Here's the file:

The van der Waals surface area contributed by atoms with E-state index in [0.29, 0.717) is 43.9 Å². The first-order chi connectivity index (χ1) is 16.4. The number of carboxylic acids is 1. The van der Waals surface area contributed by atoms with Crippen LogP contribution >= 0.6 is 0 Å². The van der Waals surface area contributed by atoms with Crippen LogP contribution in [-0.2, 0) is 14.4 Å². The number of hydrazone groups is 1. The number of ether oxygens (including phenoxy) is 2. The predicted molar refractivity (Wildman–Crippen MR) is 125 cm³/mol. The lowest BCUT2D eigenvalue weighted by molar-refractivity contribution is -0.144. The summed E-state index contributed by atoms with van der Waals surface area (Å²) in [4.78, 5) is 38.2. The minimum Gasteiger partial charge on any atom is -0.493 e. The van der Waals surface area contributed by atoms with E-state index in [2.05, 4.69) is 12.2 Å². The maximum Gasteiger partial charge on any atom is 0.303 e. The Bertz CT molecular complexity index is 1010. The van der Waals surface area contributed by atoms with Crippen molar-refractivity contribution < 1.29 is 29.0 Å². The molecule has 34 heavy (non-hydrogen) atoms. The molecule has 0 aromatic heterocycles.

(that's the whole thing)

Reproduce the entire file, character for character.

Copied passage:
The van der Waals surface area contributed by atoms with E-state index in [0.29, 0.717) is 43.9 Å². The first-order chi connectivity index (χ1) is 16.4. The number of carboxylic acids is 1. The van der Waals surface area contributed by atoms with Crippen LogP contribution >= 0.6 is 0 Å². The van der Waals surface area contributed by atoms with Crippen LogP contribution in [-0.2, 0) is 14.4 Å². The number of hydrazone groups is 1. The number of ether oxygens (including phenoxy) is 2. The predicted molar refractivity (Wildman–Crippen MR) is 125 cm³/mol. The lowest BCUT2D eigenvalue weighted by molar-refractivity contribution is -0.144. The summed E-state index contributed by atoms with van der Waals surface area (Å²) in [4.78, 5) is 38.2. The minimum Gasteiger partial charge on any atom is -0.493 e. The van der Waals surface area contributed by atoms with E-state index in [2.05, 4.69) is 12.2 Å². The maximum Gasteiger partial charge on any atom is 0.303 e. The Bertz CT molecular complexity index is 1010. The van der Waals surface area contributed by atoms with Crippen molar-refractivity contribution < 1.29 is 29.0 Å². The molecule has 34 heavy (non-hydrogen) atoms. The molecule has 0 aromatic heterocycles.